The presidential commission investigating the Gulf of Mexico oil disaster ran into controversy today by saying it had found no evidence that BP and other oil companies put profits ahead of safety on the Deepwater Horizon rig.
Fred Bartlit said repeatedly that he had found no evidence to justify claims that BP and others on the Deepwater Horizon took shortcuts on safety to save money: "To date, we have not found a single instance where human beings made a conscious decision to favour dollars over safety."
Bartlit, appointed by Barak Obama, had led the investigation into the 1988 Piper Alpha disaster in the North Sea, when 167 workers died. He was immediately accused by lawyers for Deepwater Horizon victims, environmentalists and Democrats in Congress of letting the oil company off the hook. But in an angry session with reporters he insisted he was not clearing BP, Transocean and Halliburton of responsibility for the disaster.
"Any time you are talking about $1.5m a day, money enters into it. All I am saying is that human beings did not sit there and sell human safety down the river for dollars that night," he said.
Bartlit complained repeatedly during his presentation that he did not have subpoena powers and had to rely on the goodwill of oil firm."I wish I had that power because I think it's damned important — but that's the way it goes," he said. The Senate refused to grant such powers.
The commission's version of events, which agreed 90% with the conclusions of BP's internal investigations, runs counter to the narrative developed in congressional investigations that the firm regularly took safety short cuts to save money.
"When the culture of a company favours risk-taking and cutting corners above other concerns, systemic failures like this oil spill disaster result without direct decisions being made or trade-offs being considered," Ed Markey, a Democratic congressman who led investigations into the spill, said in a statement.
In a long and detailed re-enactment of events leading up to the explosion, Bartlit and his team outlined a clear trail where disaster could have been averted. The team also questioned executives from BP, Transocean and Halliburton. The investigation produced 13 findings on the path to the disaster.
Eleven men died when the rig exploded, releasing nearly 5m barrels of oil and gas into the Gulf of Mexico. The Macondo well was from the start a challenging one. BP had intended to drill even deeper but stopped at 18,360ft because of the difficulties of preventing oil seeping into the surrounding rock.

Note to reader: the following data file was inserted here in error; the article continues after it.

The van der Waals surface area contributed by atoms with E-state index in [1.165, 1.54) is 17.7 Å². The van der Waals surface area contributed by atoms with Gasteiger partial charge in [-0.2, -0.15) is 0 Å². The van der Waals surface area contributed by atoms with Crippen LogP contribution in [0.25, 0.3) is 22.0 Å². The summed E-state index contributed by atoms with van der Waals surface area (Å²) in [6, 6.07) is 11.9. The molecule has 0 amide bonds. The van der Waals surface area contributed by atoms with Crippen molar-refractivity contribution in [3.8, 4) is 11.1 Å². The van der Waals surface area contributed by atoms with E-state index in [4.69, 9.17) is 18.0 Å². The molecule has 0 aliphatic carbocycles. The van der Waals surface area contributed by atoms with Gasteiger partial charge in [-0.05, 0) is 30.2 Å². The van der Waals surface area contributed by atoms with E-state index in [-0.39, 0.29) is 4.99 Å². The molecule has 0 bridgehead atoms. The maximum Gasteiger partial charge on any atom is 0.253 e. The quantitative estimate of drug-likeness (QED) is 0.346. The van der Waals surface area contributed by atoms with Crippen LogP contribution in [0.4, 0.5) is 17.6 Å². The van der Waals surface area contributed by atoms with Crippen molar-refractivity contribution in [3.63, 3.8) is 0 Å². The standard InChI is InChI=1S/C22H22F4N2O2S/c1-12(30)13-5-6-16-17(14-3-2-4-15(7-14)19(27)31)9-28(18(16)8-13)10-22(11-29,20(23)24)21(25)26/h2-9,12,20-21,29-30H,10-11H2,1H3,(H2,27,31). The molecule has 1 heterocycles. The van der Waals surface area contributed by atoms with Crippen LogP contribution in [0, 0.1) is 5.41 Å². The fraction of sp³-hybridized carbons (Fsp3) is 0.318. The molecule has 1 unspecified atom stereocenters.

But despite those early difficulties BP, Transocean, and Halliburton overlooked warning signs several times during drilling. The investigation singled out the crew's decision to overlook the results of a negative pressure test on the well, hours before the 20 April explosion, which showed a faulty cement seal. "The well was flowing. Hydrocarbons were leaking, but for whatever reason the crew after three hours … that night decided it was a good negative pressure test," said Sean Grimsley, Bartlit's associate. "The question is, why these experienced men out on that rig talked themselves into believing that was a good test which established well integrity."
The failure is even more striking given BP and Halliburton knew by 20 April that the cement seal on the well was defective."People knew there was one barrier. The well was under-balanced and that called for heightened high vigilance," Grimsley said. "People knew you had to be really careful."
The findings included:
• The cement seal at the bottom of the well failed to hold back oil and gas in the reservoir, and should have been redesigned.
• BP and Transocean interpreted the failed negative pressure test as a success.
• BP introduced additional safety risks in its plan to shut down the drilling rig.
• Crews on the rig and in offshore offices should have picked up warnings on monitors that gas was rising from the well.
• Rapid response at that time could have prevented a blowout.
Many conclusions mirror those of BP's internal investigation, and Bartlit said he agreed with 90% of it. The most significant conclusions for BP could be the finding that the leak rose through the drill pipe rather than the space between the casing and the rock formation. That supports BP's contention that its well design was not a contributing factor in the explosion.
Some analysts have said BP's choice of a "long string" well design – which was cheaper – increased the risk of oil and gas escaping the pipe. But Bartlit said he was inclined to agree with BP.
Yesterday's session was the most dramatic of the five public hearings, as Bartlit strode across the floor, holding up pieces of drilling equipment.
The commission is to produce its final report on 11 January. By its own admission, the commission's investigations are not exhaustive. He admitted at times he was unable to come to a conclusion when faced with different versions of events from BP, Transocean, Halliburton and the other oil companies involved.